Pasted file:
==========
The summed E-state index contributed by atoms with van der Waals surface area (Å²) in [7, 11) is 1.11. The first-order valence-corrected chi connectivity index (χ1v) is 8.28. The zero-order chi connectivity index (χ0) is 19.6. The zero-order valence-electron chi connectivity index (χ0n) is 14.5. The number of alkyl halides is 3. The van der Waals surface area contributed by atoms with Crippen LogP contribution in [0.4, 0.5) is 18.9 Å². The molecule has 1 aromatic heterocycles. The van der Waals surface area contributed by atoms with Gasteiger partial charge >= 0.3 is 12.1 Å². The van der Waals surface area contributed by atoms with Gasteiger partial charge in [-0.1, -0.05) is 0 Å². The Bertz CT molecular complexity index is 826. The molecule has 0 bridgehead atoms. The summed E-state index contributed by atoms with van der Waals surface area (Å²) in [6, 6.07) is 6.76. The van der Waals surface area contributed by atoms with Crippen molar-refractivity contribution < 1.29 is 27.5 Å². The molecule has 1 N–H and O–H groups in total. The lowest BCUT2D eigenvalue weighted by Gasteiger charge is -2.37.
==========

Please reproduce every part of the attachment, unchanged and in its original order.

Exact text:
The summed E-state index contributed by atoms with van der Waals surface area (Å²) in [7, 11) is 1.11. The first-order valence-corrected chi connectivity index (χ1v) is 8.28. The zero-order chi connectivity index (χ0) is 19.6. The zero-order valence-electron chi connectivity index (χ0n) is 14.5. The number of alkyl halides is 3. The van der Waals surface area contributed by atoms with Crippen LogP contribution in [0.4, 0.5) is 18.9 Å². The molecule has 1 aromatic heterocycles. The van der Waals surface area contributed by atoms with Gasteiger partial charge >= 0.3 is 12.1 Å². The van der Waals surface area contributed by atoms with Gasteiger partial charge in [-0.1, -0.05) is 0 Å². The Bertz CT molecular complexity index is 826. The molecule has 0 bridgehead atoms. The summed E-state index contributed by atoms with van der Waals surface area (Å²) in [6, 6.07) is 6.76. The van der Waals surface area contributed by atoms with Crippen molar-refractivity contribution < 1.29 is 27.5 Å². The molecule has 1 N–H and O–H groups in total. The lowest BCUT2D eigenvalue weighted by Gasteiger charge is -2.37.